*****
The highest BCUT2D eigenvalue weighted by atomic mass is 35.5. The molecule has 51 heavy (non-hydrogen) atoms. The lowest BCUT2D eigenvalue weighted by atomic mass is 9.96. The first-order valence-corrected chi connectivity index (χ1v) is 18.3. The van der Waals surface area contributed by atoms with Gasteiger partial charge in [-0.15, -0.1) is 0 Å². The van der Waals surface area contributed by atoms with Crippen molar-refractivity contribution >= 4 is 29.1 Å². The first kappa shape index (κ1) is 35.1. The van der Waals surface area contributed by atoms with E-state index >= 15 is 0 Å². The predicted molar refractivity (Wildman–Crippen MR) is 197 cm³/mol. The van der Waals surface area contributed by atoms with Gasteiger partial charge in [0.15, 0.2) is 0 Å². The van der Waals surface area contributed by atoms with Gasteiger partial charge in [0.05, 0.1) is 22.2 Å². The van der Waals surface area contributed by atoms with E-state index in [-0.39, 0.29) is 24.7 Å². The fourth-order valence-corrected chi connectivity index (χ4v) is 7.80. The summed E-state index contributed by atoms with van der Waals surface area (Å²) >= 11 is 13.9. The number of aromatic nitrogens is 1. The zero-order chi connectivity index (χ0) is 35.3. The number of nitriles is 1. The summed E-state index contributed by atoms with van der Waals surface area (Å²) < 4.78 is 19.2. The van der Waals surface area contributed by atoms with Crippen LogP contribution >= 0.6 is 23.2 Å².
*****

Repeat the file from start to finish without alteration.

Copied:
The highest BCUT2D eigenvalue weighted by atomic mass is 35.5. The molecule has 51 heavy (non-hydrogen) atoms. The lowest BCUT2D eigenvalue weighted by atomic mass is 9.96. The first-order valence-corrected chi connectivity index (χ1v) is 18.3. The van der Waals surface area contributed by atoms with Gasteiger partial charge in [-0.15, -0.1) is 0 Å². The van der Waals surface area contributed by atoms with Crippen molar-refractivity contribution >= 4 is 29.1 Å². The first kappa shape index (κ1) is 35.1. The van der Waals surface area contributed by atoms with E-state index >= 15 is 0 Å². The predicted molar refractivity (Wildman–Crippen MR) is 197 cm³/mol. The van der Waals surface area contributed by atoms with Gasteiger partial charge in [0.15, 0.2) is 0 Å². The van der Waals surface area contributed by atoms with Gasteiger partial charge in [0.05, 0.1) is 22.2 Å². The van der Waals surface area contributed by atoms with E-state index in [-0.39, 0.29) is 24.7 Å². The fourth-order valence-corrected chi connectivity index (χ4v) is 7.80. The summed E-state index contributed by atoms with van der Waals surface area (Å²) >= 11 is 13.9. The number of aromatic nitrogens is 1. The zero-order chi connectivity index (χ0) is 35.3. The number of nitriles is 1. The summed E-state index contributed by atoms with van der Waals surface area (Å²) < 4.78 is 19.2. The van der Waals surface area contributed by atoms with Crippen LogP contribution >= 0.6 is 23.2 Å².